I’ve evaluated Enpass and BitWarden…and neither is as fully featured as 1PW is…but am yet to decide when/if v7 dies whether to move or not. I already have a subscription anyway but keep my vault on DropBox and use their server for an additional backup and for emergency access by our son…so money isn’t the issue. But I get the feeling that their VC investors who own a considerable amount of the company are driving the train now and they’re interested in ROI…which pushed the company to go after the corporate enterprise market and that will only have detrimental effects on features and support for individual users.
Have they restored the backup and restore to other than their servers yet and if so is it automated? That’s the biggest drawback…I’m sure that they have all sorts of backup options on their end…but as a long time IT security guy having your own is simply common sense and non negotiable. Vault corruption on their server is certainly possible and since everything syncs to all devices…that corruption would overwrite the good data on a phone or laptop…and then the user is screwed unless he can restore his own backup which will repopulate their servers and get synced elsewhere.
I realize their whole Secret Key makes this hard…but just require both passwords to do the restore…it ain’t that hard. I’m sure the local copy is kept in SQL or something similar…but the vast majority of us including me ain’t smart enough database wise to backup and restore outside the app.
Not having a local backup makes 1PW v8 a non starter. I’m still using 1PW v6.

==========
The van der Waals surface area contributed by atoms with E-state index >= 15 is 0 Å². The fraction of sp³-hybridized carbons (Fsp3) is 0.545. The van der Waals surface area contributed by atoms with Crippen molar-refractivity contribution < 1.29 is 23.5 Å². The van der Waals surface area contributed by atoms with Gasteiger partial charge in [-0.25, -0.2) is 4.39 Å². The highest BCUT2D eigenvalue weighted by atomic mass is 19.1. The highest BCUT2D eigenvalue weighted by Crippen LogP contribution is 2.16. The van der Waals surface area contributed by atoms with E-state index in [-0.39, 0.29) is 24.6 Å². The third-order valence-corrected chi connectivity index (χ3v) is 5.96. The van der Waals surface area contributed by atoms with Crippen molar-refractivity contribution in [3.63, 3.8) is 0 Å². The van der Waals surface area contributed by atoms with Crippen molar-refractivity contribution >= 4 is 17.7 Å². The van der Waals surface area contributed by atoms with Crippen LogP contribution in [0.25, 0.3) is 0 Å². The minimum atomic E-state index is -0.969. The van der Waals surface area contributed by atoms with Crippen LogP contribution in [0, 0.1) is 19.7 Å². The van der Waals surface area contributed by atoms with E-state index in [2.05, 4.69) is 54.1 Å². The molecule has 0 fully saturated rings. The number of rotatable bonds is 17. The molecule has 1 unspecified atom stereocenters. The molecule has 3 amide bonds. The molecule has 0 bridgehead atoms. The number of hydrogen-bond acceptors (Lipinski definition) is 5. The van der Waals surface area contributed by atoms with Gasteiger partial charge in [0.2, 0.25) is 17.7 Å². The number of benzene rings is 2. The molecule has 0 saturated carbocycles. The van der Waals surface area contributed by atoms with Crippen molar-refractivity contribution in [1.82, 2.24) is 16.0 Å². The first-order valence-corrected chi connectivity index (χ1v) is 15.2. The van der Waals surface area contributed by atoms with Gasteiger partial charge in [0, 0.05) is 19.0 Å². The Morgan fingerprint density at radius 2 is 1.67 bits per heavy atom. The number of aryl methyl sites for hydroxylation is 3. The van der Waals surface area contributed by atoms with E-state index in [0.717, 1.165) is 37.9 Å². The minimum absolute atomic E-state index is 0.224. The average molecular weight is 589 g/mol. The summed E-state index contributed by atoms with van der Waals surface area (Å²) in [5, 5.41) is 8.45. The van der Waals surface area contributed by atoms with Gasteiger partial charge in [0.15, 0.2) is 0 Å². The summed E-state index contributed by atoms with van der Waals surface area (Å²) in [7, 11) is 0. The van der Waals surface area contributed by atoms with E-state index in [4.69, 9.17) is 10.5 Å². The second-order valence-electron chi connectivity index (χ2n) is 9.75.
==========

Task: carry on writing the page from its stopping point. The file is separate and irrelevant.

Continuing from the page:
Do you mind explaining why?
Are you worried about hacking, data loss, or losing access? Can’t you just periodically export your vault and store it encrypted as your own manual backup? Then if something happened to 1P, you’d still have your own copy. Your vault doesn’t change that often, so I don’t see the drawback here.
Thanks to the comments here since Adam switched to 1Password, I plan on doing the same.
I chose LastPass as my first password manager because a TidBITS article years ago mentioned Adam preferred it to 1Password because it (at that time) integrated into his browsers better. When Adam recently switched to 1Password, I was hesitant to do so because of all the previous negative comments concerning version 8. But it seems, not having used version 7 or prior, I apparently won’t know what I’m missing. It will certainly be better than LastPass, at this point.
As for local backups, I never trusted LastPass from the start. (To be fair, I didn’t trust any password manager to not malfunction and lose all my passwords.) So I’ve kept a running, current database of all my passwords within an encrypted sparse disk with a unique, complex, long password locking it. (No, not anything in Keychain either. Just in my head.) So now I’m a lot more confident to switch over to 1Password, knowing I’ve got every password safe in my own personal database, regardless.
Which I’ll continue to maintain during my time using 1Password. Until PassKeys finally becomes ubiquitous and passwords will be obsolete.
I have the same issue as David…and it’s a matter of data loss…say something happens which corrupts the database on their servers and that gets synced to all users devices…and because they were hacked or ransomwared or whatever they are down for some unspecified period. Users in this case ar screwed…unless they have their own backup to restore to their device.
Yes…one can export the vault but if the export is like that in v7 and earlier it is somewhat incomplete since attachments don’t get included and it is a manual process. Earlier versions do automatic export of the entire vault to a location of the users choice…and restoration of those backups is trivial. A manual only less than full contents export is obviously inadequate. I’m sure that the company thinks they’ve done a good job in preparing for bad things…but as a long time IT security guy…backups need to be complete and automated to ensure they happen.
However…their forced subscription model with only their servers allowed is designed for profit…not individual user security…and their focus isn’t on you and I any more…it’s on enterprise where the profit is greater.